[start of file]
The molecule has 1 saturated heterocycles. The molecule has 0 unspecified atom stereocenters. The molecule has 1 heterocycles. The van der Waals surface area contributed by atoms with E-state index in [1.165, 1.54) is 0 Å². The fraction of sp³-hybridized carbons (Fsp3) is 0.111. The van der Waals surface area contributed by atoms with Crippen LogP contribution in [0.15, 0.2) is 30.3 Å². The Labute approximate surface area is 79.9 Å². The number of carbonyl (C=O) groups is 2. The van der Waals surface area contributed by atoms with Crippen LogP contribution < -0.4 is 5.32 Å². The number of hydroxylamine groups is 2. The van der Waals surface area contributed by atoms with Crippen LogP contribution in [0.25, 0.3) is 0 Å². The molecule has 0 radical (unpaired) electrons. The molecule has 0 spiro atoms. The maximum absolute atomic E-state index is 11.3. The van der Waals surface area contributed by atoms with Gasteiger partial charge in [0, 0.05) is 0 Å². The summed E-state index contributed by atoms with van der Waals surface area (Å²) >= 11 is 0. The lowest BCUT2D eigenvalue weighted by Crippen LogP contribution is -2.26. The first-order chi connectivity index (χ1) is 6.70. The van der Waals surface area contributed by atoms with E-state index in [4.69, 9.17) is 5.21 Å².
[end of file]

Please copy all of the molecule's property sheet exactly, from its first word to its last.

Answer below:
The molecule has 1 saturated heterocycles. The molecule has 0 unspecified atom stereocenters. The molecule has 1 heterocycles. The van der Waals surface area contributed by atoms with E-state index in [1.165, 1.54) is 0 Å². The fraction of sp³-hybridized carbons (Fsp3) is 0.111. The van der Waals surface area contributed by atoms with Crippen LogP contribution in [0.15, 0.2) is 30.3 Å². The Labute approximate surface area is 79.9 Å². The number of carbonyl (C=O) groups is 2. The van der Waals surface area contributed by atoms with Crippen LogP contribution < -0.4 is 5.32 Å². The number of hydroxylamine groups is 2. The van der Waals surface area contributed by atoms with Crippen LogP contribution in [0.25, 0.3) is 0 Å². The molecule has 0 radical (unpaired) electrons. The molecule has 0 spiro atoms. The maximum absolute atomic E-state index is 11.3. The van der Waals surface area contributed by atoms with Gasteiger partial charge in [0, 0.05) is 0 Å². The summed E-state index contributed by atoms with van der Waals surface area (Å²) >= 11 is 0. The lowest BCUT2D eigenvalue weighted by Crippen LogP contribution is -2.26. The first-order chi connectivity index (χ1) is 6.70. The van der Waals surface area contributed by atoms with E-state index in [4.69, 9.17) is 5.21 Å².